If at first glance opal may seem almost fluid in nature, and you’d actually be correct: Unlike any other gemstone, opal is comprised of 3-20% water. The rest is microscopic spheres of silica, formed over eons of wet and dry spells in the ground. The dry, arid regions of the world where opals are found lend a clue as to their ideal environment. Opals are formed in cracks and fissures in the earth where traces of silica are pushed down with swelling rain water, left to slosh around atop the water table, and dry out over the predominately dry season. This cycle repeats over a million years until amorphous veins of minable opal are formed.


A Play of Color

Gaze at an opal from different angles and you’ll surely find it glimmers with changing color. How is that happening? It all has to do with diffraction, the phenomenon when light rays backscatter upon encountering obstacles or slits in matter. Those tiny spheres of silica that comprise opal all join together – but just like a jar of marbles – they leave tiny gaps in between them. Just as mist diffracts light to produce a rainbow in the sky, we perceive opal’s vibrant colors from its ‘play’ on the light bouncing back through little gaps in its make up.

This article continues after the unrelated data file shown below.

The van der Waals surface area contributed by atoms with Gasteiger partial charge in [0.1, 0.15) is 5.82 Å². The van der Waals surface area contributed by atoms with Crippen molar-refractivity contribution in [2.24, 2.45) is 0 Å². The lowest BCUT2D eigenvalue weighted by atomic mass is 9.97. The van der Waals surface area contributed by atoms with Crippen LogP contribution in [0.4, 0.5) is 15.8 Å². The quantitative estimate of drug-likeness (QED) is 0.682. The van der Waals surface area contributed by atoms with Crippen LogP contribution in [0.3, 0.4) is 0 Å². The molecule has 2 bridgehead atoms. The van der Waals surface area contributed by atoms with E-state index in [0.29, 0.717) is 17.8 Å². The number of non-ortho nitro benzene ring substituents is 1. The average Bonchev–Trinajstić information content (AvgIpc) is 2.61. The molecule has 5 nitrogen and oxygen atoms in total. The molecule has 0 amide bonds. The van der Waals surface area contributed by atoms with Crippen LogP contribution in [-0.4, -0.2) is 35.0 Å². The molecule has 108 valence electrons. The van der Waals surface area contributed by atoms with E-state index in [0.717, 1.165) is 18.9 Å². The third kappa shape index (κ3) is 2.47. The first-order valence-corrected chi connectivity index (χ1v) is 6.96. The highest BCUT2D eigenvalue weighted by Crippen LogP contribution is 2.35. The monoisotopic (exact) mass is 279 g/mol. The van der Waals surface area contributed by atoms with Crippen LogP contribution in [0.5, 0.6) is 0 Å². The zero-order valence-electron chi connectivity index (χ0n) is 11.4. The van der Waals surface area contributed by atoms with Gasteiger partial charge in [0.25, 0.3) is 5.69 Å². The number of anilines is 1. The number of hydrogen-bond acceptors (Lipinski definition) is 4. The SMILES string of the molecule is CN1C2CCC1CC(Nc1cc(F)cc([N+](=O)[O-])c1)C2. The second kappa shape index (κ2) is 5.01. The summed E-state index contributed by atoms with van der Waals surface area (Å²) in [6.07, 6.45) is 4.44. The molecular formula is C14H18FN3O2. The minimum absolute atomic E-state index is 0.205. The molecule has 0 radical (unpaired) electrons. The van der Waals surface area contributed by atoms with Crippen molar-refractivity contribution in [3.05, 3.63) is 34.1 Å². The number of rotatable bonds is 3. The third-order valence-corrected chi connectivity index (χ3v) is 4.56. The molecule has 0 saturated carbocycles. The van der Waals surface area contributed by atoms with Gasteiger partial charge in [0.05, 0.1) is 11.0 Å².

Caption: The same opal viewed from different angles and in different light can appear vastly different.

Opal Jewelry

Much of the finished opal jewelry for sale in the world is in the form of pendants, not rings. Opal is an especially soft and brittle gem easily susceptible to breakage. A piece worn around the neck is far more protected from the kind of wear and tear endured by pieces worn on the hand. This doesn’t mean opal isn’t a great candidate to be incorporated as the center piece of a ring – it is (Green Lake crafts new opal rings every month) – but the setting for an opal must be chosen very carefully. Because soft opals are sure to be abraded if worn in a ring, it’s important the thinnest area (e.g. the edges) be incased in metal. This can be done by designing in a full or half bezel for gems to be set, employing a wider wrap style setting or even grinding and polishing the opal as an inlay. Here are a few recent examples:

Custom Made 14K White Gold Diamond Ring with White Opals

This wider ring is lightened by intricate pierced work and is low-set so as not to catch or snag. Full bezels are incorporated into the curls to better ensure opals aren’t cracked or chipped.

See this ring in detail on the Green Lake Client Gallery

Platinum and Diamond Wrap Ring with Lightning Ridge Opal Cabochon Center

Not entirely a full bezel, this wide wrap setting protects its precious center from the majority of snafus typically encountered in wedding jewelry (e.g., falling off the bathroom sink, fishing for car keys, etc.).